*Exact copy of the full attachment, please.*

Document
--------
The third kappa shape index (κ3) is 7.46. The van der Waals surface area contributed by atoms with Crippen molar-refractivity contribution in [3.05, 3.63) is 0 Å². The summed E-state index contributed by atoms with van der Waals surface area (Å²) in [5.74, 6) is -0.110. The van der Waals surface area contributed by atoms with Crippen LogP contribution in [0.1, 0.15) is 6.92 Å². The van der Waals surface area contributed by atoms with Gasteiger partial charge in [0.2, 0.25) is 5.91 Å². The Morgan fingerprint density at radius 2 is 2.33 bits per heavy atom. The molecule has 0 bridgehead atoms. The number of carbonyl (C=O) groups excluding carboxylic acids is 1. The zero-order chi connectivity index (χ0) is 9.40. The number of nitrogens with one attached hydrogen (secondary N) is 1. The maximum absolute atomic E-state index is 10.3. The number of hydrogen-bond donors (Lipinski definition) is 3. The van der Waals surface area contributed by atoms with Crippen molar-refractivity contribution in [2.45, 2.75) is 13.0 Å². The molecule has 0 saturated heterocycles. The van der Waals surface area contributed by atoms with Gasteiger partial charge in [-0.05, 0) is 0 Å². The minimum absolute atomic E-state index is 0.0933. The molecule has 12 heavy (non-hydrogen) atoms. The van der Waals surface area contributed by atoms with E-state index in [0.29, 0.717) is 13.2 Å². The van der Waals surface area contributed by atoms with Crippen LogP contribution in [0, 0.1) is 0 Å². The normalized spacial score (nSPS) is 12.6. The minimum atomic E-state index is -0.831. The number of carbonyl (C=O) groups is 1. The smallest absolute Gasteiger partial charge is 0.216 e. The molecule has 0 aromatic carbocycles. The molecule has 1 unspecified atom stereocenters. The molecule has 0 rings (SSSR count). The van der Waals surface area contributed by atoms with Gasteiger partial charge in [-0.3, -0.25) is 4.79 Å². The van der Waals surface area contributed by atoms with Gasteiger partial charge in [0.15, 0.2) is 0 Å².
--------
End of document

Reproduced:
The third kappa shape index (κ3) is 7.46. The van der Waals surface area contributed by atoms with Crippen molar-refractivity contribution in [3.05, 3.63) is 0 Å². The summed E-state index contributed by atoms with van der Waals surface area (Å²) in [5.74, 6) is -0.110. The van der Waals surface area contributed by atoms with Crippen LogP contribution in [0.1, 0.15) is 6.92 Å². The van der Waals surface area contributed by atoms with Gasteiger partial charge in [0.2, 0.25) is 5.91 Å². The Morgan fingerprint density at radius 2 is 2.33 bits per heavy atom. The molecule has 0 bridgehead atoms. The number of carbonyl (C=O) groups excluding carboxylic acids is 1. The zero-order chi connectivity index (χ0) is 9.40. The number of nitrogens with one attached hydrogen (secondary N) is 1. The maximum absolute atomic E-state index is 10.3. The number of hydrogen-bond donors (Lipinski definition) is 3. The van der Waals surface area contributed by atoms with Crippen molar-refractivity contribution in [2.45, 2.75) is 13.0 Å². The molecule has 0 saturated heterocycles. The van der Waals surface area contributed by atoms with Gasteiger partial charge in [-0.05, 0) is 0 Å². The minimum absolute atomic E-state index is 0.0933. The molecule has 12 heavy (non-hydrogen) atoms. The van der Waals surface area contributed by atoms with E-state index in [0.29, 0.717) is 13.2 Å². The van der Waals surface area contributed by atoms with Crippen LogP contribution in [0, 0.1) is 0 Å². The normalized spacial score (nSPS) is 12.6. The minimum atomic E-state index is -0.831. The number of carbonyl (C=O) groups is 1. The smallest absolute Gasteiger partial charge is 0.216 e. The molecule has 0 aromatic carbocycles. The molecule has 1 unspecified atom stereocenters. The molecule has 0 rings (SSSR count). The van der Waals surface area contributed by atoms with Gasteiger partial charge in [-0.3, -0.25) is 4.79 Å². The van der Waals surface area contributed by atoms with Gasteiger partial charge in [0.15, 0.2) is 0 Å².